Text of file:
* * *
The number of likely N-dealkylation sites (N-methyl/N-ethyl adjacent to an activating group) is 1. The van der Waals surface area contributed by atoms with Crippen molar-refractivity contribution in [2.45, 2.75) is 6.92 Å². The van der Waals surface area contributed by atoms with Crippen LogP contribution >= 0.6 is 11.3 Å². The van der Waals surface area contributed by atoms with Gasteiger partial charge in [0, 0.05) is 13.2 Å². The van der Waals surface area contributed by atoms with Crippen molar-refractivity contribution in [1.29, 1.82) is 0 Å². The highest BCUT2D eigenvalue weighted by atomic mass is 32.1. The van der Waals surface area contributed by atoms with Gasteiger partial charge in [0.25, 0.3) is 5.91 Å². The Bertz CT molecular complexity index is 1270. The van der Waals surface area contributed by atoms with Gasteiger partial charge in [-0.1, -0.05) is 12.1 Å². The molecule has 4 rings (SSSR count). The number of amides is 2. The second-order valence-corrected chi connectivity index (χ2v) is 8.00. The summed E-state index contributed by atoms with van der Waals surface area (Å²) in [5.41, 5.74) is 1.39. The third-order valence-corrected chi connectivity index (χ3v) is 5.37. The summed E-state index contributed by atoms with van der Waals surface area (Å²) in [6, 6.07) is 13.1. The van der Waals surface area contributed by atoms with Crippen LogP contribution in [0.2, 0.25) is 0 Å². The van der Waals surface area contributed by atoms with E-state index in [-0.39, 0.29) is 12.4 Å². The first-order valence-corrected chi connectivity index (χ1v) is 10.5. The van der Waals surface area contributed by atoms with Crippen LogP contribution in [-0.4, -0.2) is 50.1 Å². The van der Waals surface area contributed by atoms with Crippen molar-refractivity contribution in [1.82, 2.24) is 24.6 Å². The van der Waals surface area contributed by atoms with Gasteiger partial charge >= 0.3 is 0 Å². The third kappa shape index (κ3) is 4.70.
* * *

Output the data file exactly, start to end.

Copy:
The number of likely N-dealkylation sites (N-methyl/N-ethyl adjacent to an activating group) is 1. The van der Waals surface area contributed by atoms with Crippen molar-refractivity contribution in [2.45, 2.75) is 6.92 Å². The van der Waals surface area contributed by atoms with Crippen LogP contribution >= 0.6 is 11.3 Å². The van der Waals surface area contributed by atoms with Gasteiger partial charge in [0, 0.05) is 13.2 Å². The van der Waals surface area contributed by atoms with Crippen molar-refractivity contribution in [1.29, 1.82) is 0 Å². The highest BCUT2D eigenvalue weighted by atomic mass is 32.1. The van der Waals surface area contributed by atoms with Gasteiger partial charge in [0.25, 0.3) is 5.91 Å². The Bertz CT molecular complexity index is 1270. The van der Waals surface area contributed by atoms with Gasteiger partial charge in [-0.1, -0.05) is 12.1 Å². The molecule has 4 rings (SSSR count). The number of amides is 2. The second-order valence-corrected chi connectivity index (χ2v) is 8.00. The summed E-state index contributed by atoms with van der Waals surface area (Å²) in [5.41, 5.74) is 1.39. The third-order valence-corrected chi connectivity index (χ3v) is 5.37. The summed E-state index contributed by atoms with van der Waals surface area (Å²) in [6, 6.07) is 13.1. The van der Waals surface area contributed by atoms with Crippen LogP contribution in [0.2, 0.25) is 0 Å². The van der Waals surface area contributed by atoms with E-state index in [-0.39, 0.29) is 12.4 Å². The first-order valence-corrected chi connectivity index (χ1v) is 10.5. The van der Waals surface area contributed by atoms with Crippen LogP contribution in [-0.4, -0.2) is 50.1 Å². The van der Waals surface area contributed by atoms with Crippen molar-refractivity contribution in [1.82, 2.24) is 24.6 Å². The van der Waals surface area contributed by atoms with Gasteiger partial charge >= 0.3 is 0 Å². The third kappa shape index (κ3) is 4.70.